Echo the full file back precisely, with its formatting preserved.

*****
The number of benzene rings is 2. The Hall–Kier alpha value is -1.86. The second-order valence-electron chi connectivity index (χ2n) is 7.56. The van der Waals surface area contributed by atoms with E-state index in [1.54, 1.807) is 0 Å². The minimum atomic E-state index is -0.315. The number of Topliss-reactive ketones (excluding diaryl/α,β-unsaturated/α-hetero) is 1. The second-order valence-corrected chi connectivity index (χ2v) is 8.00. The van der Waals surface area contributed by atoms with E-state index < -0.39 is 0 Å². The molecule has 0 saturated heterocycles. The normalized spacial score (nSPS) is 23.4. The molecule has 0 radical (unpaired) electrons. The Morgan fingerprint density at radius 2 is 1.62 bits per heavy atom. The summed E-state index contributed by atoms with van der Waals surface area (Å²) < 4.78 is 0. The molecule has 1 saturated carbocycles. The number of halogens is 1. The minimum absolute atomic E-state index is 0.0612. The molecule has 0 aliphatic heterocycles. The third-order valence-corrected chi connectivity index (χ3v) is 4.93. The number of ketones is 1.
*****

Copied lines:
The number of benzene rings is 2. The Hall–Kier alpha value is -1.86. The second-order valence-electron chi connectivity index (χ2n) is 7.56. The van der Waals surface area contributed by atoms with E-state index in [1.54, 1.807) is 0 Å². The minimum atomic E-state index is -0.315. The number of Topliss-reactive ketones (excluding diaryl/α,β-unsaturated/α-hetero) is 1. The second-order valence-corrected chi connectivity index (χ2v) is 8.00. The van der Waals surface area contributed by atoms with E-state index < -0.39 is 0 Å². The molecule has 0 saturated heterocycles. The normalized spacial score (nSPS) is 23.4. The molecule has 0 radical (unpaired) electrons. The Morgan fingerprint density at radius 2 is 1.62 bits per heavy atom. The summed E-state index contributed by atoms with van der Waals surface area (Å²) < 4.78 is 0. The molecule has 1 saturated carbocycles. The number of halogens is 1. The minimum absolute atomic E-state index is 0.0612. The molecule has 0 aliphatic heterocycles. The third-order valence-corrected chi connectivity index (χ3v) is 4.93. The number of ketones is 1.